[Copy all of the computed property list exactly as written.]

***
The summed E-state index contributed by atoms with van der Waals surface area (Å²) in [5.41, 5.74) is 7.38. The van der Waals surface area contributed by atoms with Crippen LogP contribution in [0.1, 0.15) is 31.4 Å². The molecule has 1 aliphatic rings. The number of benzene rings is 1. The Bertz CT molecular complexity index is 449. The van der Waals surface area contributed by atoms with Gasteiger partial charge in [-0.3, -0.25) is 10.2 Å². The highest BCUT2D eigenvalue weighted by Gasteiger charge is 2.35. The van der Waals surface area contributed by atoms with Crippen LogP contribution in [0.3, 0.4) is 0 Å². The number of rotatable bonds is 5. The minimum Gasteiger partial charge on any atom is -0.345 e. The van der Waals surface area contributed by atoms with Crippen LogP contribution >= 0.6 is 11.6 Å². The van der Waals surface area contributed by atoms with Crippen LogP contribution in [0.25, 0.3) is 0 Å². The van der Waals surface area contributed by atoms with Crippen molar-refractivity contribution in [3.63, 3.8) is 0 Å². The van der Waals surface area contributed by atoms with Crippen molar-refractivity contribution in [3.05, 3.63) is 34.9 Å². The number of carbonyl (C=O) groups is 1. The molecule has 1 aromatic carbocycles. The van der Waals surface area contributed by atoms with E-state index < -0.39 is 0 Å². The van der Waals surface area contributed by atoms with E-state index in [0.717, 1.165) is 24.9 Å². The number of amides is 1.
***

The summed E-state index contributed by atoms with van der Waals surface area (Å²) in [5.41, 5.74) is 7.38. The van der Waals surface area contributed by atoms with Crippen LogP contribution in [0.1, 0.15) is 31.4 Å². The molecule has 1 aliphatic rings. The number of benzene rings is 1. The Bertz CT molecular complexity index is 449. The van der Waals surface area contributed by atoms with Gasteiger partial charge in [-0.3, -0.25) is 10.2 Å². The highest BCUT2D eigenvalue weighted by Gasteiger charge is 2.35. The van der Waals surface area contributed by atoms with Crippen LogP contribution in [0.3, 0.4) is 0 Å². The number of rotatable bonds is 5. The minimum Gasteiger partial charge on any atom is -0.345 e. The van der Waals surface area contributed by atoms with Crippen LogP contribution >= 0.6 is 11.6 Å². The van der Waals surface area contributed by atoms with Crippen LogP contribution in [0.25, 0.3) is 0 Å². The van der Waals surface area contributed by atoms with Crippen molar-refractivity contribution in [3.63, 3.8) is 0 Å². The van der Waals surface area contributed by atoms with Crippen molar-refractivity contribution in [3.05, 3.63) is 34.9 Å². The number of carbonyl (C=O) groups is 1. The molecule has 1 aromatic carbocycles. The van der Waals surface area contributed by atoms with E-state index < -0.39 is 0 Å². The van der Waals surface area contributed by atoms with E-state index in [0.717, 1.165) is 24.9 Å². The number of amides is 1.